Blockchain is put to work by IBM, Intel, CDC to fight the opioid epidemic

Of all the innovations at the forefront that are currently breaking out in the healthcare industry, there is one that takes the last and greatest crown: Blockchain.

For all its hype, and there is still plenty of it, the potential of the blockchain to affect any number of health problems that depend on managing and exchanging secure data is very real. Even though Gartner says it's too overwhelmed at the moment, technology is approaching a "breaking point".

Technology companies – a handful of blue-chip giants and dozens of Silicon Valley startups – are working diligently to turn the promise of the cryptographic register into real-world technology in health care and non-health care. only.

While operational and financial use cases such as the supply chain and the revenue cycle often receive the greatest attention, the potential for blockchain for other major clinical challenges, such as patient safety and population health, are also piloted by some large technology companies with the support of federal agencies.

As we noted in 2017, IBM Watson has partnered with Centers for Disease Control and Prevention, as an extension of other blockchain-based public health jobs, Big Blue is doing with the US Food and Drug Administration to explore new applications for blockchain in the healthcare sector.

Since then, CDC has conducted several pilot projects to probe the blockade

The potential of distributed ledger technology for managing patient data over time and assistance settings, especially when implemented with emerging intelligence capabilities It is enormous, said IBM Chief Science Officer Shahram Ebadollahi at the Fast Company Innovation Festival in October 2017.

"Blockchain is very useful when there are so many actors in the system," he said. "It allows the health data ecosystem to have greater fluidity and artificial intelligence allows us to get information from the data." Everyone talks about big data in the health sector, but I think the most important thing is long data. "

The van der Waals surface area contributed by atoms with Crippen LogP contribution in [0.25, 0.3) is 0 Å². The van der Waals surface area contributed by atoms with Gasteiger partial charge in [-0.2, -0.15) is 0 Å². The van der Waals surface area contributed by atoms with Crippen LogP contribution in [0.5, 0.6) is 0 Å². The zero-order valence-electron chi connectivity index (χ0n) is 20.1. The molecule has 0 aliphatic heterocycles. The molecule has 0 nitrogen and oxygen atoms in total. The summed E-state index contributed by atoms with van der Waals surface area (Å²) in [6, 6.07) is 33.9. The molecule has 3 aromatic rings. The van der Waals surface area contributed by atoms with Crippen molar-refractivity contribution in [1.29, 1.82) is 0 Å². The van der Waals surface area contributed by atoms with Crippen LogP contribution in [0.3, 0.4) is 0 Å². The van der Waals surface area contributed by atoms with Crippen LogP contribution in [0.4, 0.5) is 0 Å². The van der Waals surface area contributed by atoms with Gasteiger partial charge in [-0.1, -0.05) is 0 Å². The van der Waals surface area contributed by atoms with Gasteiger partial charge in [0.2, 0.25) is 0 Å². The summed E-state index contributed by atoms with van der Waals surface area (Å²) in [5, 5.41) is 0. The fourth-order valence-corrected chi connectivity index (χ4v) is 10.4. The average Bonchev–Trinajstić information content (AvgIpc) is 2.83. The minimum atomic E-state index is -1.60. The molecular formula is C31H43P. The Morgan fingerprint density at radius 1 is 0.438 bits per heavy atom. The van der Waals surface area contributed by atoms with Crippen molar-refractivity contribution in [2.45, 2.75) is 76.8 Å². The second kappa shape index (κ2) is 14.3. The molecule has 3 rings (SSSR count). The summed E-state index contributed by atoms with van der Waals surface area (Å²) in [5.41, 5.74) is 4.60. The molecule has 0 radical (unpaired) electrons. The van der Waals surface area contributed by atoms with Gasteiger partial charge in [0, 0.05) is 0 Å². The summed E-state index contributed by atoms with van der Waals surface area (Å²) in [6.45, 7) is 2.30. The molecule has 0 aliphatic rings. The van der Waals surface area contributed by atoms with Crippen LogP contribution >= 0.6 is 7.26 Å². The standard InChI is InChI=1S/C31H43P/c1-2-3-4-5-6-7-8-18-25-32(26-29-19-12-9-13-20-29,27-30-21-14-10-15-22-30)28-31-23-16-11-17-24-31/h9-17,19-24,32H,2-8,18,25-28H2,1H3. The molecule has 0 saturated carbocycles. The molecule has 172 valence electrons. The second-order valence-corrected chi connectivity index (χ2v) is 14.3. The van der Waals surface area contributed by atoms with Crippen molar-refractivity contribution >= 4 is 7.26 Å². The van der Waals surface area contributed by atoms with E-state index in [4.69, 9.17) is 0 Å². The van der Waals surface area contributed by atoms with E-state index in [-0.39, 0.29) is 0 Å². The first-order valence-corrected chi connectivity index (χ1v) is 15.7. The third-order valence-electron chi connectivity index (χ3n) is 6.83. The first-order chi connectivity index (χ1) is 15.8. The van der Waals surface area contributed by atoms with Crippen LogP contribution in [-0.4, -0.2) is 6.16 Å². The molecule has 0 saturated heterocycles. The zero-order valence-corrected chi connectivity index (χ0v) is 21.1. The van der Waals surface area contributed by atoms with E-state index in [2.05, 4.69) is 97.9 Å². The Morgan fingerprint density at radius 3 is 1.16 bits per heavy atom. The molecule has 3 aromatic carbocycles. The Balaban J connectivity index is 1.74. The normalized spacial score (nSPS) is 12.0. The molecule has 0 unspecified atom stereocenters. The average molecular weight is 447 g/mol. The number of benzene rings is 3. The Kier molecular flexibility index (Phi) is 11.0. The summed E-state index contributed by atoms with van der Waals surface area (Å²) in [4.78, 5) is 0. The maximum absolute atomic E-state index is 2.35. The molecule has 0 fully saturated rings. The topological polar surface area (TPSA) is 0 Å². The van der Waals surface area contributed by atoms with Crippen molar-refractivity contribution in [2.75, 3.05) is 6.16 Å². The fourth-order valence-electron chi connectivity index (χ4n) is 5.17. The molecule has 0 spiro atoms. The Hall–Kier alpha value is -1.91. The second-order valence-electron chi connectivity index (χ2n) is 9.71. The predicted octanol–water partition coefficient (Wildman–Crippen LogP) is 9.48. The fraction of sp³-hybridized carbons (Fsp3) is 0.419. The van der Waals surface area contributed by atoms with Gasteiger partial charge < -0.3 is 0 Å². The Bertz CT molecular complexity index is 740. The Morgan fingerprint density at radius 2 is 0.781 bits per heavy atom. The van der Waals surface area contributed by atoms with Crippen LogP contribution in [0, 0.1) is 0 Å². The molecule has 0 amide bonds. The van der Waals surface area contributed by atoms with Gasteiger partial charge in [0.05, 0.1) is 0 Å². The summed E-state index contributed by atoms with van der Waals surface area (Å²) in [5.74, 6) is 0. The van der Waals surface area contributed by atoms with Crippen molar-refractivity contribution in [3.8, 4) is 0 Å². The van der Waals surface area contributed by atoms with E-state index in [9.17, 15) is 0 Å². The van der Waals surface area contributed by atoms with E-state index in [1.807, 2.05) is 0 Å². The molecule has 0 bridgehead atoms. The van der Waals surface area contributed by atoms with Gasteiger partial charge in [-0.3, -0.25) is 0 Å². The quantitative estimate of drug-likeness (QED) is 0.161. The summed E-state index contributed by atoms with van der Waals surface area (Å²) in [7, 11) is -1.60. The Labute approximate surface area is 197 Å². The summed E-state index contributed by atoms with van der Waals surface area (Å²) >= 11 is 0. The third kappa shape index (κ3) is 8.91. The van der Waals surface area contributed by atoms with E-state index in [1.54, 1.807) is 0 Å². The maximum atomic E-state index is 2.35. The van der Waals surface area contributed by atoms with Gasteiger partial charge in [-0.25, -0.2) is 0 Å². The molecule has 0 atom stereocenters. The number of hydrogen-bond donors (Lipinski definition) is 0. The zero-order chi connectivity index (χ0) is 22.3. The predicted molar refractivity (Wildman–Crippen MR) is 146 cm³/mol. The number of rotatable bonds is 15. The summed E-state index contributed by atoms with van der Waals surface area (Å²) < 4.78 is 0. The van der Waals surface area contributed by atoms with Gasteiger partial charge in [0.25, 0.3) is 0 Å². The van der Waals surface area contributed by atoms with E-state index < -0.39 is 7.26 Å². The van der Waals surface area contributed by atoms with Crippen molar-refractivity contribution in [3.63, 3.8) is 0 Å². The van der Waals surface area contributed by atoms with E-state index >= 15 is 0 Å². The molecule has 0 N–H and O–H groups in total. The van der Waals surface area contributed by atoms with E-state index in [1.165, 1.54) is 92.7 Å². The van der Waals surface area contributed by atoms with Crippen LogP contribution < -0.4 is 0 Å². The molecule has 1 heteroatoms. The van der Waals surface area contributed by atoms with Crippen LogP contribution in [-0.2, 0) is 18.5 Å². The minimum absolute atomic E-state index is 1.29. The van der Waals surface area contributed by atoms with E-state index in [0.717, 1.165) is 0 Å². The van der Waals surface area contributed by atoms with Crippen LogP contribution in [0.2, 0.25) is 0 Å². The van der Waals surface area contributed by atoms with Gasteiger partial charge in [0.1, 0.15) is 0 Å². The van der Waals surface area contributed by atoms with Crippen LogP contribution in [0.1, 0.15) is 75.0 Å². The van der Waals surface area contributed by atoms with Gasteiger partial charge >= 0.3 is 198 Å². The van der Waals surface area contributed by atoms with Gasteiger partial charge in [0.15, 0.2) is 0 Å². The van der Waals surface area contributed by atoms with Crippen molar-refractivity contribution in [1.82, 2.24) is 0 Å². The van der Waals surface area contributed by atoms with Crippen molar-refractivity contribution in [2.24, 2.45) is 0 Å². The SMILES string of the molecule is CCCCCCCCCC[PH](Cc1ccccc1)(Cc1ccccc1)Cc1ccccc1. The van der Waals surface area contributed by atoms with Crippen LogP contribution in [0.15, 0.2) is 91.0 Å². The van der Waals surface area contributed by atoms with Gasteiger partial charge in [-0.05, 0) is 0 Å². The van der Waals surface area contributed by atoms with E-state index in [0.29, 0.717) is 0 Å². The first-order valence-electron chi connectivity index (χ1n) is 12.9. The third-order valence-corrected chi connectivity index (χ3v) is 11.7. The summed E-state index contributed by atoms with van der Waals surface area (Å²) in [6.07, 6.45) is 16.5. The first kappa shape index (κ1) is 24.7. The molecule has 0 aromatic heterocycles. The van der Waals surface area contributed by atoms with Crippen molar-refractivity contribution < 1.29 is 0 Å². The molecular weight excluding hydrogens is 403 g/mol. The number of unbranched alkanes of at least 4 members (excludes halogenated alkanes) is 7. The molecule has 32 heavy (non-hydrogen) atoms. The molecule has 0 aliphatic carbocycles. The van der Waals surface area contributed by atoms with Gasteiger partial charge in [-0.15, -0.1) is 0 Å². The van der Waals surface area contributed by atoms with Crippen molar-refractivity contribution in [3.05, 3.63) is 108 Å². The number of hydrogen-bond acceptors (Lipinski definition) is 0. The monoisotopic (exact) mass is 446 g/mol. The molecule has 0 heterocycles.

Three different strategies to trigger an epidemic

This week, Fast Company reported on IBM's work with CDC, in particular a promising project to use these longitudinal data to help stem the enlargement of Opioid epidemic.

Working with the National Center for Health Statistics at CDC, IBM has made great strides in developing a blockchain-enabled health surveillance system that makes it easier for public health agencies to inspect hospitals and physicians on their patients and on prescription practices. The work included surveys to collect data on patients seeking assistance and how doctors prescribe antibiotics and opioids, according to Fast Company.

IBM is not the only company convinced of the ability of the blockchain to fight with opioid addiction. In the spring, for example, Intel took a new approach to the fight against drug abuse, Bloomberg reported on Intel's work.

Digital currencies have been accused of worsening the opioid crisis because they make it easier to buy and sell drugs anonymously. [19659003] In a pilot project with pharmaceutical industry giants (including McKesson and Johnson & Johnson), Intel is developing ways to distribute blockchain as a way to better track how the pills are distributed from point to point.

This could "significantly reduce the opiate outbreak," David Houlding, director of privacy and health security at Intel, told Bloomberg. "I would not say this will eliminate the opiate problem, but this will help."

While a supply chain approach to mitigate the opioid epidemic seems logical in its broad traits, another blockchain player, Hashed Health, has offered his own perspective on the challenge and a & # 39; other potential strategy.

"Stakeholders who suggest Blockchain as a unique opioid epidemic solution often attribute responsibility for abuse to the prescriber or pharmacist at the time of fulfillment. "Hashed Health explained on his website. "In this model, the responsible parties are considered as those who emit opiates, although pragmatic from the point of view of supply chain management, a more solid understanding of the epidemic suggests that the guilt for addiction involves more of the dynamics of the supply chain. "

Beyond simply trying to track the distribution, use and misuse of opioids, blockchain could help enhance an even more fundamental approach to patient safety, the company said, playing a role key in the research and development of opioid alternatives.

the basis for a "decentralized database of test results with free access to these data", added Hashed Health, blockchain "prevents the possibility of duplicate efforts at the global level and improved coordination between projects."

Twitter: @MikeMiliardHITN
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